Gossip Girl 2.0: Nostalgia or Flop?
In light of the upcoming Gossip Girl reboot, Sophia Hill weighs up the pros and cons of TV remakes
“Hey Upper East Siders. Gossip Girl here. And I have the biggest news ever.”
In a final bid to save 2020, HBO have pulled out the big guns and confirmed a reboot of the hit 2000s show Gossip Girl. The time has finally come for the next generation of New York’s richest, preppiest and most talked about teenagers to grace our screens. Original executive producers Josh Schwartz and Stephanie Savage are accompanying the return of the show, and official filming began in early November. With the show is expected to air in 2021, we know relatively little about the format of the show, yet the log line offers a few clues: “Eight years after the original website went dark, a new generation of New York private school teens are introduced to the social surveillance of Gossip Girl. The prestige series will address just how much social media—and the landscape of New York itself—has changed in the intervening years”. So many questions are circulating right now. Will Serena and Blair’s iconic show downs be replicated? Will the next Lonely Boy continue to struggle to fit in? Or perhaps social this generation of Upper East Siders will succumb to the modern-day pressures of social media. Gossip Girl fans are eagerly waiting to see what is install.
There is another side to rebooted series, away from the excitement and anticipation. When a show, such as Gossip Girl, has been so strongly associated with crucial or significant parts of people’s lives, the expectations are always sky high. The nostalgia that can be drawn from re-watching shows can enthuse incredibly strong memories, and understandably, the thought of any attempts to rewrite that can be rather disconcerting. The comfort of these re-watches can be tremendous; the familiarities of character’s voices as they recite their iconic one-liners, the obvious plot-twist that still astonish you every time, and the season finales that are so embedded in your mind they feel like real life. Surely if a show is so highly adored and successful then a reboot is out of the question. Why on earth try and better it?!
In line with these beliefs, the term reboot can often be met with a negative reception. Viewers can feel offended that newer generations cannot relate to the feelings of adoration towards the original storyline. Revamping a classic is undeniably a challenge, but evidently a very attractive one, with the trick to succeeding being able to build upon what the audience already know. An extra layer must be added to the characters, plots and themes already celebrated and cherished.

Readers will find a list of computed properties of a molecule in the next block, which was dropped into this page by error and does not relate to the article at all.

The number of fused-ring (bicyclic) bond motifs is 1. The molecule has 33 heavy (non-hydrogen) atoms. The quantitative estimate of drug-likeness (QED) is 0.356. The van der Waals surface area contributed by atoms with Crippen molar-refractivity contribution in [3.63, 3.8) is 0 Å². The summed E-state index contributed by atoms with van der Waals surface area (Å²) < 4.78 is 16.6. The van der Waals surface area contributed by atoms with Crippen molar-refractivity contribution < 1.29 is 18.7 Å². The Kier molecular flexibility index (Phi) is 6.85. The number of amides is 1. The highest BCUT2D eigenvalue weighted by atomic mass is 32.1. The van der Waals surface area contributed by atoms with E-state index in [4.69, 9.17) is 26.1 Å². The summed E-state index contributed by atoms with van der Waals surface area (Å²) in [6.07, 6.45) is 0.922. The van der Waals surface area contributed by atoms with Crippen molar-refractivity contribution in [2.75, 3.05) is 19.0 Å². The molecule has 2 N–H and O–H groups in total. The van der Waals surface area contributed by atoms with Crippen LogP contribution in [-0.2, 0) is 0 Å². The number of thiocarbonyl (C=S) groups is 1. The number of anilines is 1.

Yet with this in mind, the term sequel still holds some hesitation amongst audiences, as of course: ‘The sequel is never better than the original’. However, if we place this pessimism aside, one can see that there are a number of cases when sequels have been named some of the ‘best films ever made’. The Dark Knight, The Empires Strikes Back, even Shrek 2, all have been hailed as fantastic cinematic creations. In this case, perhaps viewers should be more understanding of the ambition of producers, directors and actors and their desire to make their mark on cinematic history. The 2017 film Baywatch is a strong case for how adapting a classic to modern times can be fundamental. The film stars Dwayne ‘The Rock’ Johnson alongside Zac Efron, both of which are globally recognised names. By doing-so the film can cleverly build on the original concept of Baywatch, whilst using current successful actors to target a younger audience. Whilst the film might not have broken box office records, it was definitely a talking point, as it allowed parents to reminisce on ‘their’ Baywatch and then compare it with their children’s new perspective on the franchise.
It is undeniable that the thought of the new series airing without the legendary insults from Blair Waldorf, the echoes of flip-phone notifications across the courtyard of St Jude’s, the headbands and pumps, and, of course, Dorota’s protection of Blair from Mr Chuck, is all quite strange. However, with a more diverse cast focusing on current themes, such LGBTQ relationships and the impact and danger of social media, I believe the series will be refreshing to viewers. There is no doubt that that the fashion, bitchiness and drama will live up to our expectations, so I feel viewers should be optimistic on this rebooted series, even if there are feelings of nostalgia on the Gossip Girl blasts of old.